In this week’s Acton Commentary, “Blue Laws and Black Friday,” I argue that the increasing encroachment of commercial activity into holidays like Thanksgiving are best seen as questions of morality and the limits of the economic sphere of existence. The remedy for such issues is best sought at the level of relationship (between consumer and retailer, for instance, as well as employer and employee) rather than at the level of legal remedy, as in the case of blue laws.
Today’s Wall Street Journal Europe carries an editorial titled “Jamais on Sunday” approving of the French government’s attempt to allow some businesses to open on Sunday:
Parliament is likely today to pass a bill that would scrap the 1906 law restricting Sunday work. The law’s original purpose was to keep Sundays sacred — France’s empty churches show how well that’s worked — and the Catholic Church remains a strong supporter. But it has become emblematic of the regulatory red tape strangling the economy. Some 180 exceptions have been made to the law. For instance, a store that sells sunglasses can open on Sunday because sunglasses are considered entertainment, while a store that sells eyeglasses must be closed.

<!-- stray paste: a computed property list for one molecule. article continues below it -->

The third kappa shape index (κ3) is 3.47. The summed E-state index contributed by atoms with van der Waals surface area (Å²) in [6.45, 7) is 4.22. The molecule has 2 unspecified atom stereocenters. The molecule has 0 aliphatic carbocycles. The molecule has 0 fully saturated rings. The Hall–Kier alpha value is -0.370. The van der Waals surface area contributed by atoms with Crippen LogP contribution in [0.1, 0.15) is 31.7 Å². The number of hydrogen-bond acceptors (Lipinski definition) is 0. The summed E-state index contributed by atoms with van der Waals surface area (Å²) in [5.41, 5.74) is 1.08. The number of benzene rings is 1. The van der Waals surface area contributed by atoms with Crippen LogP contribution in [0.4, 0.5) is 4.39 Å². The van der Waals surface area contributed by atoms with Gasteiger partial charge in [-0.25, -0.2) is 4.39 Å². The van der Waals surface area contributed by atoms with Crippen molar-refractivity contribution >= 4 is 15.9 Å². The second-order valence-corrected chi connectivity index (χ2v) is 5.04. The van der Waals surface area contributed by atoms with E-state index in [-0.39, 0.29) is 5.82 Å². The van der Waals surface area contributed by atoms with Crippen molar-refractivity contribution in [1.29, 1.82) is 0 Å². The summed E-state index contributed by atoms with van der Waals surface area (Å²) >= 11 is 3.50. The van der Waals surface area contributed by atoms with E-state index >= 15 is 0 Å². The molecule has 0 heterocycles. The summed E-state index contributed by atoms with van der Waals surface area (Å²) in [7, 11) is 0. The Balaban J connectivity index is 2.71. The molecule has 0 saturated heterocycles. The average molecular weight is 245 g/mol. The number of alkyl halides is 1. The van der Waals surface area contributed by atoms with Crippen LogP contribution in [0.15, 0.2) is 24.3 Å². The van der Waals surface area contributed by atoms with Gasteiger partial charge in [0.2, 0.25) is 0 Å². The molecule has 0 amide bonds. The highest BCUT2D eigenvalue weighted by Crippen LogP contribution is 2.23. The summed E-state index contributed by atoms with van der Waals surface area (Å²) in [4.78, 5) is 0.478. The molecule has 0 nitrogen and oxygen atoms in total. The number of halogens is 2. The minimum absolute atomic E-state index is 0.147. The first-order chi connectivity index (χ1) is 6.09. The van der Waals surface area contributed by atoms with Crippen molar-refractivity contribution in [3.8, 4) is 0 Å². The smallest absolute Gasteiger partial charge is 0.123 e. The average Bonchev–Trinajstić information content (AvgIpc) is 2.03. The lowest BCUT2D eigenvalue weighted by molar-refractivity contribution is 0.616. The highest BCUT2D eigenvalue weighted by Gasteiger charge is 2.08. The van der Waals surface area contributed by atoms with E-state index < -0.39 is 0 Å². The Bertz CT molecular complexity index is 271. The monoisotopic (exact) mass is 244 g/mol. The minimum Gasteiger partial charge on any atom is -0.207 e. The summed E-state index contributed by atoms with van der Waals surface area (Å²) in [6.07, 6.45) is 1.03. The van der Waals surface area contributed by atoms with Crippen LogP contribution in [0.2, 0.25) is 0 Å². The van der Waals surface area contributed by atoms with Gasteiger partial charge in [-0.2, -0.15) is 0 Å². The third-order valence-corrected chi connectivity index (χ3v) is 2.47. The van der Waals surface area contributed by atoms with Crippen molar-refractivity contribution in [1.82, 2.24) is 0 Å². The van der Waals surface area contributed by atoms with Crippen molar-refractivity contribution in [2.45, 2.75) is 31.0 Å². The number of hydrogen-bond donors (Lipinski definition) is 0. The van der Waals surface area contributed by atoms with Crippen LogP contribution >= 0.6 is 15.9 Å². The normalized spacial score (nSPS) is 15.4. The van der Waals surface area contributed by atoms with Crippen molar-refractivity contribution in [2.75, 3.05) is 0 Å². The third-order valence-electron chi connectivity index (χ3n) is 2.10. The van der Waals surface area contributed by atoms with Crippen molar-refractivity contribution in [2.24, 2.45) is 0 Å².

I’ve lately completed David Klinghoffer’s book on the Ten Commandments, Shattered Tablets. In large part it is a conventional conservative critique of American culture, but along the way the author makes some interesting theological connections, especially when he draws on the long tradition of Jewish biblical commentary.
In this week’s Acton Commentary, Anthony Bradley takes a look at the Spanish economy as it faces a “dilemma,” as he puts it, “simultaneously needing immigrants and seeking to curb them.” Bradley also notes that “institutions like marriage and family seem silly to many Spaniards.”